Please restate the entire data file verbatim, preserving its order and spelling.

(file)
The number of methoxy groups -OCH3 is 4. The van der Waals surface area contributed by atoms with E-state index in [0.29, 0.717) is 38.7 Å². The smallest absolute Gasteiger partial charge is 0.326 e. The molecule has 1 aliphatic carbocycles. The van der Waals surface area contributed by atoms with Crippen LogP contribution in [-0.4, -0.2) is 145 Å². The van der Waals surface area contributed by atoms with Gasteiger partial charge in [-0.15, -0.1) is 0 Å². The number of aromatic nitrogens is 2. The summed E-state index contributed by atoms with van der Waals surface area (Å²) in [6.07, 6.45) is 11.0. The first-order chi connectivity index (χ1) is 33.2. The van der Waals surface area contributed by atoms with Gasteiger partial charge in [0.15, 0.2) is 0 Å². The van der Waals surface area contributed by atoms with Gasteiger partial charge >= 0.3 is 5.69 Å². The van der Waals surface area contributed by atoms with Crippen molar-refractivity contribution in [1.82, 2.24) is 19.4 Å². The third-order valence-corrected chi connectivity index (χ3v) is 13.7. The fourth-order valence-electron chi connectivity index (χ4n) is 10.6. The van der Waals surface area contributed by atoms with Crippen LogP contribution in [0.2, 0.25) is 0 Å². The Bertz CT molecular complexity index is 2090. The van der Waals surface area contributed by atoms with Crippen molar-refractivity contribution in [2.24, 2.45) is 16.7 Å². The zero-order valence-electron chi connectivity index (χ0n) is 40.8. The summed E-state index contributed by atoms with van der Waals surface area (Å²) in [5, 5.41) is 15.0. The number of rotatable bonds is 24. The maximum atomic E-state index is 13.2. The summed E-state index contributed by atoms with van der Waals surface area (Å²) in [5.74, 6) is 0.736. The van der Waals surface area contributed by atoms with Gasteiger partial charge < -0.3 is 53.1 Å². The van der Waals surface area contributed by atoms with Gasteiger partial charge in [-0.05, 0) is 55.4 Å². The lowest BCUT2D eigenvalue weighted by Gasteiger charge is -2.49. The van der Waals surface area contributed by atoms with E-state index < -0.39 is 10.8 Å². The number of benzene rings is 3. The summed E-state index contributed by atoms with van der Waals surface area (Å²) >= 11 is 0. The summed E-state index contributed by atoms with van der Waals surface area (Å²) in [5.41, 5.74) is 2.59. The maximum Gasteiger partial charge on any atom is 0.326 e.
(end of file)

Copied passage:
The number of methoxy groups -OCH3 is 4. The van der Waals surface area contributed by atoms with E-state index in [0.29, 0.717) is 38.7 Å². The smallest absolute Gasteiger partial charge is 0.326 e. The molecule has 1 aliphatic carbocycles. The van der Waals surface area contributed by atoms with Crippen LogP contribution in [-0.4, -0.2) is 145 Å². The van der Waals surface area contributed by atoms with Gasteiger partial charge in [-0.15, -0.1) is 0 Å². The number of aromatic nitrogens is 2. The summed E-state index contributed by atoms with van der Waals surface area (Å²) in [6.07, 6.45) is 11.0. The first-order chi connectivity index (χ1) is 33.2. The van der Waals surface area contributed by atoms with Gasteiger partial charge in [0.15, 0.2) is 0 Å². The van der Waals surface area contributed by atoms with Gasteiger partial charge >= 0.3 is 5.69 Å². The van der Waals surface area contributed by atoms with Crippen molar-refractivity contribution in [1.82, 2.24) is 19.4 Å². The third-order valence-corrected chi connectivity index (χ3v) is 13.7. The fourth-order valence-electron chi connectivity index (χ4n) is 10.6. The van der Waals surface area contributed by atoms with Crippen LogP contribution in [0.2, 0.25) is 0 Å². The Bertz CT molecular complexity index is 2090. The van der Waals surface area contributed by atoms with Crippen molar-refractivity contribution in [2.24, 2.45) is 16.7 Å². The zero-order valence-electron chi connectivity index (χ0n) is 40.8. The summed E-state index contributed by atoms with van der Waals surface area (Å²) in [5, 5.41) is 15.0. The number of rotatable bonds is 24. The maximum atomic E-state index is 13.2. The summed E-state index contributed by atoms with van der Waals surface area (Å²) in [5.74, 6) is 0.736. The van der Waals surface area contributed by atoms with Gasteiger partial charge < -0.3 is 53.1 Å². The van der Waals surface area contributed by atoms with Gasteiger partial charge in [-0.05, 0) is 55.4 Å². The lowest BCUT2D eigenvalue weighted by Gasteiger charge is -2.49. The van der Waals surface area contributed by atoms with E-state index < -0.39 is 10.8 Å². The number of benzene rings is 3. The summed E-state index contributed by atoms with van der Waals surface area (Å²) >= 11 is 0. The summed E-state index contributed by atoms with van der Waals surface area (Å²) in [5.41, 5.74) is 2.59. The maximum Gasteiger partial charge on any atom is 0.326 e.